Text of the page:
What to Expect at your First Therapy Session as a Client

What to Expect at your First Therapy Session as a Client

Congratulations on taking the action to make your first appointment! This is a huge step. You should feel good about that.

When I first speak with a new client, usually they share that they have thought about seeking therapy for a long time. Many people will even describe picking up the phone to schedule their first appointment and then hang up. They describe being convinced they need therapy one day and feeling fine the next. Just like the stages of change, deciding to seek counseling is a process for many people. Entering your first session is a courageous first step.

All therapists & their techniques are different, but while the stereotypical couch might be absent, you can expect a comfortable place to sit during your sessions. Your therapist will want you to be comfortable so don’t be afraid to ask for that extra pillow if you’d like it or to fidget with your hands if you need to. Generally, sessions are just under an hour long, but your first session may be longer as you’re getting to know each other.

Once we get settled and work our way through any necessary paperwork, I usually explain confidentiality – that everything you tell me stays with me – and I share information about myself, my training, and my approach to therapy. I also share the importance of finding the right therapist. This is key – you must feel safe with your therapist and trust them for therapy to be effective. I typically recommend that an individual attend at least three sessions before deciding if therapy and the therapist are right for them, but I always discuss what options are available if I am not the right therapist.

I also explain that most people feel better after the first session. They share that just beginning the process and taking the first step makes them feel better. However, this is not the case for everyone. Some describe that they feel worse as they are apprehensive about discussing painful emotions and memories, while others report they feel the same. That’s ok. Therapy can occasionally be a painful process as we work through difficult topics, but I encourage all my clients to stick with it and work through the pain to find growth and healing.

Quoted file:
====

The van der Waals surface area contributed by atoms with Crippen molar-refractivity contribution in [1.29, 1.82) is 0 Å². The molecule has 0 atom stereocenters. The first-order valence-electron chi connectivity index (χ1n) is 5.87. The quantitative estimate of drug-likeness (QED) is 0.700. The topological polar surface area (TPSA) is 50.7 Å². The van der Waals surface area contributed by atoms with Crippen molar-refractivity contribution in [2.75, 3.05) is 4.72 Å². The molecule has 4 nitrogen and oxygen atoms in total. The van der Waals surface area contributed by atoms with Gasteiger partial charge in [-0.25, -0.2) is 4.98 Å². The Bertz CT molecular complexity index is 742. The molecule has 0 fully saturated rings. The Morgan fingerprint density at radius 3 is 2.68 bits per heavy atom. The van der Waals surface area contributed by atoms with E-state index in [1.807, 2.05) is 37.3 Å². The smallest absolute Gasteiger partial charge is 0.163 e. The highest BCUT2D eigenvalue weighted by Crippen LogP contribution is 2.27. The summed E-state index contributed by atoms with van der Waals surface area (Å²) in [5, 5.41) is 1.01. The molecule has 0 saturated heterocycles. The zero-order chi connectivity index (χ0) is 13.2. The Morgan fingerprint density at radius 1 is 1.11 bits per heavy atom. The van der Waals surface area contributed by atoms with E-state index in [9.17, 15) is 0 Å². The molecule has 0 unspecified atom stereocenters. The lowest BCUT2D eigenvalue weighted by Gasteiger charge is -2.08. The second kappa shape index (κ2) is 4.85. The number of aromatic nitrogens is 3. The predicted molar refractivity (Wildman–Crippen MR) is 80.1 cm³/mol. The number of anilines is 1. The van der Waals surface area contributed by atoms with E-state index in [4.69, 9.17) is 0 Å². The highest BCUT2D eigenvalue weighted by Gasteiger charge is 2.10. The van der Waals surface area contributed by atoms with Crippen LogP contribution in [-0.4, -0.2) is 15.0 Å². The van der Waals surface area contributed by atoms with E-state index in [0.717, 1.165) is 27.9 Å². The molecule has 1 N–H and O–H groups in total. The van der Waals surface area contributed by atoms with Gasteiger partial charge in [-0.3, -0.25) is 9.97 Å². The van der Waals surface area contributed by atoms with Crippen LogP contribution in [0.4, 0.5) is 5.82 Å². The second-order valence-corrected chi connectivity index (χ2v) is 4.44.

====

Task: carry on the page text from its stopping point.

Typically, I will ask the client if they have any questions about me or the therapy process. If not, I ask what brought them in; often there is an event or trigger that prompts a new client to schedule their first appointment. I will also ask about goals for treatment and changes they would hope to see as a result of therapy.

After that I gather history about the client and their life. Questions might include:

  • Your personal history and current situation.
  • Your current symptoms (panic attacks, disinterest in favorite activities, etc.) and any previous diagnosis.
  • Family history of mental health diagnosis

Therapy will work best if you are open and honest about your feelings. Don’t be afraid to share your concerns with the therapist, they are there to help.

Beginning therapy is a huge step to better yourself. Make sure to support and encourage yourself on this journey.

December 5, 2016 / Mental Health, Online Counseling

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